We allow TV and sometimes I ask her if she wants it on and she'll say no. Rarely (maybe once or twice a month) she will request it. I do however put it on at the end of the day if I'm trying to get dinner ready and she is a bit cranky etc.

 

I guess the reason I have been thinking about her stimulation is that she is in a 0-2 room at daycare. Parts of her brain already seems to be operating at a 2yo level and I'm wondering if she will become bored as she gets older and her development further accelerates past the age range the room accommodates. If that makes sense? So I just want to make sure (however I can) that they provide the care/toys etc that she needs. But I am unsure of how to go about this. She is only just starting to tell me about her day but it is pretty limited info (eg she played with the big car, someone threw the ball up high, who patted her to sleep and who gave her a hug etc)

 

I looked at the Ruf's Levels of Giftedness and she fits best into Level 2 at the moment. I don't think she is PG. But only time will tell I guess  :)

post #7 of 8
She sounds incredibly smart for her age- incidentally, before I had my son formally tested, I did one of the Ruf assessments just to informally gauge if it was his intellect or my wishful thinking:) she was close to spot on gauging his general IQ level. PBS kids has a fairly comphensive section on child development, some emotional but also some cognitive hard skills that are typical for each age range.
I hear you- school should be stimulating and interesting. My only comment is that very young children (especially the gifted and/or mischievous) will manage to find entertainment in funny ways. We would buy these expensive learning toys that my son would ignore in favor of grocery bags. He would carry a paper bag around the house counting and putting random objects into the bag- it was a major pastime for awhile! When he was three he took some of his crafting stretchy bands and made a spider web stretching the length of his room (he was fascinated by by spiders). The world of everyday objects is a laboratory for bright toddlers.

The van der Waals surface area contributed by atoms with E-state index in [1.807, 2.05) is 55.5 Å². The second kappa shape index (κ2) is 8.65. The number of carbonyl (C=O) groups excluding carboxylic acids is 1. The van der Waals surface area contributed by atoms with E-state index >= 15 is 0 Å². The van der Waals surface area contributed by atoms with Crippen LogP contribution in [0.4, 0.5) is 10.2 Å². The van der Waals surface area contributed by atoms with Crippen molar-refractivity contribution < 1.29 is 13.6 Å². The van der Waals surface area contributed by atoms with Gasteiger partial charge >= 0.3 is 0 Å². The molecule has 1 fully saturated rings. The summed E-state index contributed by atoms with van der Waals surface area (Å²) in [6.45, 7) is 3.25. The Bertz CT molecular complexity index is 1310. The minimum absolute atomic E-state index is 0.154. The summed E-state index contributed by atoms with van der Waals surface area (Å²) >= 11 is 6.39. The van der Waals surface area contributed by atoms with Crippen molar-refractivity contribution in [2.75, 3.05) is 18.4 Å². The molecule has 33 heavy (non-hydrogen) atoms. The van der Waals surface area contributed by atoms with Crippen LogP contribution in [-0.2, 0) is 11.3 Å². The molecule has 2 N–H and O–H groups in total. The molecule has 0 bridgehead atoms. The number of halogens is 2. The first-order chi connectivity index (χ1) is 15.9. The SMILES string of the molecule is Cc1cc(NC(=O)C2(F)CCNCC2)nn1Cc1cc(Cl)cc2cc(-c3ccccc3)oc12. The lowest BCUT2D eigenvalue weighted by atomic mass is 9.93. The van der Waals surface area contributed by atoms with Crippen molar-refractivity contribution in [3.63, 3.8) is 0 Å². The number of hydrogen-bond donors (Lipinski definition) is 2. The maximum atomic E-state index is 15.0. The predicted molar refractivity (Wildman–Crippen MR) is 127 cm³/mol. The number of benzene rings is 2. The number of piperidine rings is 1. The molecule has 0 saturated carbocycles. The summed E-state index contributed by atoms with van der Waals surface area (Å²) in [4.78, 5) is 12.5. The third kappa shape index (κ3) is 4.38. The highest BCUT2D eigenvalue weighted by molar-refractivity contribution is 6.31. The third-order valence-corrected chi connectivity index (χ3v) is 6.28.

With such a young class, it may help to let her teachers know to talk with her- so that she continues to develop those advanced verbal skills- or to show an interest in her projects. My son was flush with pride when he would show an adult his accomplishment or project. It kept him motivated to continue his creative ideas. I don't know now to broach it diplomatically with a teacher because his teachers have always been so great- but if you notice that they are not engaging, it may be time to dialogue or consider another, better environment.
post #8 of 8
Hi jayta
DD is 20mo and her language seems very similar. (12mo 30; 15mo 500: 18mo 1000 ish words). At 15mo she could count to 20, recognise all letters. Over the last months her average sentences have gone from 4-6 words to a 8ish. Recently she said 'I jump very very high into the sky and see the planets' as yesterday seeing and a-frame house said 'it looks as though it's a triangle'.

Obviously I don't know for sure if she's 'gifted' but she certainly seems much further ahead than any of her peers on language.
Her gross motor skills are quite behind - walked at 18mo. But her fine motor skills are very good - she holds a pen properly and can colour in without gaps, draw circles and straight line etc.

I've also been thinking about possible early entry to school. It's all a little overwhelming. I don't want her to be bored and lose interest, but I don't want to push her too hard. And it's far too early to tell what she'll be like in a few years. Luckily I've got a year before needing to make a decision.

Anyways, I've wanting to find parents of similar kids that I can chat to that have similar issues ( it's hard mentioning to other friends as I think it can be taken as bragging) so feel free to PM me if you want to chat.